This is my review of Beware of Pity (Stefan Zweig’s classic novel) (B-Format Paperback) by Stefan Zweig.
Set in the Austro-Hungarian Empire just before the outbreak of the First World War, a story which you might expect to find dated proves very gripping. It is written from the viewpoint of Anton Hofmiller, as he looks back ruefully to the time when, as a young cavalry officer, emotionally undeveloped after spending his adolescence in army training, he was first flattered to be wined, dined and treated with unwonted respect in the house of a wealthy local aristocrat, then moved by the plight of the teenage daughter of the house, paralysed by an unspecified illness.
Although you may guess the general direction of the tale it is remarkable for the depth with which Zweig explores the narrator’s complex emotions, and for the vivid evocation of a world about to end – the privileged, snobbish, ritualistic ostrich-like world of the ossified Austro-Hungarian army. He describes with great realism the joys of riding in close formation with one’s men, or galloping freely across the countryside, the huge social pressure to conform in this community rife with gossip and banter bordering on bullying. The book reminds me strongly of Roth’s “The Radestky March”.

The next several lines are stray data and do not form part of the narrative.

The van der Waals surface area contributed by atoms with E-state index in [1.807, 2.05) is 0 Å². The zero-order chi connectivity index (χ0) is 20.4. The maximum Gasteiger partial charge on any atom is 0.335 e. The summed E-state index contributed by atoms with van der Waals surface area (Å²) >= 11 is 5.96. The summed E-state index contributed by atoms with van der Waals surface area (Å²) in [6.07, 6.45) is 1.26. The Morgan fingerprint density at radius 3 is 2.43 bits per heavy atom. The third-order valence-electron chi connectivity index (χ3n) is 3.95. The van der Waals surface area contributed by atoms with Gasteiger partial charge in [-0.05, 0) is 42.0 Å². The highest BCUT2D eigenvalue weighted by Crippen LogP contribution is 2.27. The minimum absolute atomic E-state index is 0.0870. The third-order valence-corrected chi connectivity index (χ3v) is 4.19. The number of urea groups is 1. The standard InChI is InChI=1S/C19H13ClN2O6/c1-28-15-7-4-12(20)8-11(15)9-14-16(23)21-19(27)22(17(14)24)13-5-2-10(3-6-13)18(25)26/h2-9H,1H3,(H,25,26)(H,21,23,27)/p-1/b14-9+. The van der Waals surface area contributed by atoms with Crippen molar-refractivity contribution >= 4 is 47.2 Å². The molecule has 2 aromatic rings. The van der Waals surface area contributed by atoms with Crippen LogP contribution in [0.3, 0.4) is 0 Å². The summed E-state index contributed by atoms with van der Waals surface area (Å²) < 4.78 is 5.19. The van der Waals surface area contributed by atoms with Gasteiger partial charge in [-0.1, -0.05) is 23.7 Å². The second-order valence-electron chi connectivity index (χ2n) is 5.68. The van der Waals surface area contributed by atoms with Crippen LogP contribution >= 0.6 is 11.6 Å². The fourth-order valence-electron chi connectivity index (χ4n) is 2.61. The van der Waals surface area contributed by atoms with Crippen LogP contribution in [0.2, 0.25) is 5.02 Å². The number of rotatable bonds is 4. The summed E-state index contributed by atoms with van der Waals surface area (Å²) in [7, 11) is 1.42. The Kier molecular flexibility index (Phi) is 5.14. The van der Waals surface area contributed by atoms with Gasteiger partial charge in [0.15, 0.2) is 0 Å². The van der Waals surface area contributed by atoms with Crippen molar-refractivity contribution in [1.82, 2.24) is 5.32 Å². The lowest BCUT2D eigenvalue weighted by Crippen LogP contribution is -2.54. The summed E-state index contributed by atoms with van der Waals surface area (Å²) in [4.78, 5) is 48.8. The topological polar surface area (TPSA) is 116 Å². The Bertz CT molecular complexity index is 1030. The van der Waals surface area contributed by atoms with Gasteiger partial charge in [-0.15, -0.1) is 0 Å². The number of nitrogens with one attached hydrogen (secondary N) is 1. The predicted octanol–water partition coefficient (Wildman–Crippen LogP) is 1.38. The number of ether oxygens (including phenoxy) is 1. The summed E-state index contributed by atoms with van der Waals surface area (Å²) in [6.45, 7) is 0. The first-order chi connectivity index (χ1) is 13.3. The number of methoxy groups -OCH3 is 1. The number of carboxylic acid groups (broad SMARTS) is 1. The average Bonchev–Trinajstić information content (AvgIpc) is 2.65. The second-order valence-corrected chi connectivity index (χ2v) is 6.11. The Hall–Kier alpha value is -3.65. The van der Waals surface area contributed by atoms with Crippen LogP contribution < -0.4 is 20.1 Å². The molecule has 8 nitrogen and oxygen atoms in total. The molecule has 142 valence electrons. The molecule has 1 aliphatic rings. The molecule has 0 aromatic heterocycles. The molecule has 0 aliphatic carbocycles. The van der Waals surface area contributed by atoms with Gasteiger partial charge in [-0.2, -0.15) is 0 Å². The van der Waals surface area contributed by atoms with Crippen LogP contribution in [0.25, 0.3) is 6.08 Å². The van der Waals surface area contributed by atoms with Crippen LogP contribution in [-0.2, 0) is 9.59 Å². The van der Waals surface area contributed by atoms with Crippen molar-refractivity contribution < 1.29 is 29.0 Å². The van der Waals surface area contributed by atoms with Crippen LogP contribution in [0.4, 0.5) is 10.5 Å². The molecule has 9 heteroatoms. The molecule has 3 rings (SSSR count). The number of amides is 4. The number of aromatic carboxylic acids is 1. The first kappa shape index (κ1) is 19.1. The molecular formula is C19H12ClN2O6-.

If the style sometimes seems anti-semitic, this must be a reflection of the times, since Zweig was himself a Jew. I admit to finding the emotional intensity overwhelming at times, although Zweig has a gift for taking you to the limit of endurance and then introducing a fresh development which releases the tension and shifts you to a contrasting mood – which may in turn become too much. In view of Zweig’s suicide during World War 2, a few years after this book was written, one wonders how much it reflects the overwrought emotional rollercoaster of his own thoughts.
I understand why some reviewers feel the plot is too slight for a full length novel, but on balance Zweig “carries it off” as a psychological study and period piece. I could have done without the “frame” device used, apparently quite popular in the early C20, i.e. to commence with another narrator describing how he meets Hofmiller who implausibly recounts the story in great detail.
Recommended for reading on Kindle.